because the Internet was thought to be too sluggish, he said. Neither has proved a
problem, however, he said.

The judiciary also must decide whether to charge users a fee. There would be no fee for
lawyers to access documents in their own cases. But lawyers using the system for research,
for example, might be charged, Bockweg said.

Jeanette Plant, a lawyer with the Executive Office for U.S. Attorneys, is leading a
Justice Department Performance Review Lab that is looking at some of the user issues
involved in filing court documents electronically. Although the federal courts are
responsible for putting the system in place, she said, any electronic filing mechanism has
to be attractive to lawyers or they will not use it.

As the nation’s largest law firm, the U.S. Attorneys Office provides a good test
case to see whether an electronic system will work, Plant said. The lab is sponsoring a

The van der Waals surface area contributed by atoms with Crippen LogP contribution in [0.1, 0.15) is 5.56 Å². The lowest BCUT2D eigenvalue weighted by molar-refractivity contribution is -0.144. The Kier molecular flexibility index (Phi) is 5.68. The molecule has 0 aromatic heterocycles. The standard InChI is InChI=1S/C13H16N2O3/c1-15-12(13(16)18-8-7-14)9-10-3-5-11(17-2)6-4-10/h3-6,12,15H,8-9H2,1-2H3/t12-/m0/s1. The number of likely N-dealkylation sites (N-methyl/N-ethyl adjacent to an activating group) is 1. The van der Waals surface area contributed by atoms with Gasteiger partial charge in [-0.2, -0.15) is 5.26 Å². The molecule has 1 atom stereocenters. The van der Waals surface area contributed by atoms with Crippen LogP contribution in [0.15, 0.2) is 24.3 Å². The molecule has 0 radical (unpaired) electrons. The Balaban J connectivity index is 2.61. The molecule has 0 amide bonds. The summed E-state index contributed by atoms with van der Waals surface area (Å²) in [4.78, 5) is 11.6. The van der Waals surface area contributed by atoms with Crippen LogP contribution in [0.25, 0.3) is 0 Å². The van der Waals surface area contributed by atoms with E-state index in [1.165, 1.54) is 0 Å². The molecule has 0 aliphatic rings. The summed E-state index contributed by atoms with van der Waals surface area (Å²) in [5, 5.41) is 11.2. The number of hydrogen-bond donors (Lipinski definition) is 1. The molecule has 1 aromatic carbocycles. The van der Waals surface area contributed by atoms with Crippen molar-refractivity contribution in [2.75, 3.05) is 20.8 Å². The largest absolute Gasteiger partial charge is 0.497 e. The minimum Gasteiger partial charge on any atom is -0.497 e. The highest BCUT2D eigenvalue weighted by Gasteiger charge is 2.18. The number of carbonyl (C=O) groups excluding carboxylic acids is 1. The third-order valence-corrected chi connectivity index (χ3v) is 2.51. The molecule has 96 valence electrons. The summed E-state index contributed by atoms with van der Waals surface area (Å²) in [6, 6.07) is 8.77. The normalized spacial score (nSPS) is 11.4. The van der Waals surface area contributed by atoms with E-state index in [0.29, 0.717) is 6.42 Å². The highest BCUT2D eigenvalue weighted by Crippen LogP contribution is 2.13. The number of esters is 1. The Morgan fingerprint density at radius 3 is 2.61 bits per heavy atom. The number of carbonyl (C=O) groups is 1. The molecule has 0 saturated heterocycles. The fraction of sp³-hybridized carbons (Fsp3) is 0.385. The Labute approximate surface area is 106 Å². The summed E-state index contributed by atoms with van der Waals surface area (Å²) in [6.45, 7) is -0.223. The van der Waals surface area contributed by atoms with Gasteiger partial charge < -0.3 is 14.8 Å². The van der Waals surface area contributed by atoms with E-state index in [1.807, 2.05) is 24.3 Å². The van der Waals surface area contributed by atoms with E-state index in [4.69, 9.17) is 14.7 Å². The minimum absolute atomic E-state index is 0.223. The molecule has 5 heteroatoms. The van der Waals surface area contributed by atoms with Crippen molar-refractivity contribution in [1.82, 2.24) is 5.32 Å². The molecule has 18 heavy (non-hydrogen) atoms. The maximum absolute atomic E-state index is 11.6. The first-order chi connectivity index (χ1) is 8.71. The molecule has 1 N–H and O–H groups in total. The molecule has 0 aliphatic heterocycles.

study as part of one of its existing litigation support contracts.

“What we hope to do is have these contractors go into the districts where we are
participating in the electronic filing systems, prepare workflow studies for the existing
paper system—how we do it now essentially— prepare workflow studies for how we
do it electronically and, to the extent we can do it, quantify time and cost savings and
user satisfaction as well,” she said.

Plant said the purpose of the project is not just to convert an existing paper system
to an electronic one.

The shift would save many steps involving filings to the courts, she said. “For
example, in the current paper system, if I file a pleading and I have 10 opposing counsel,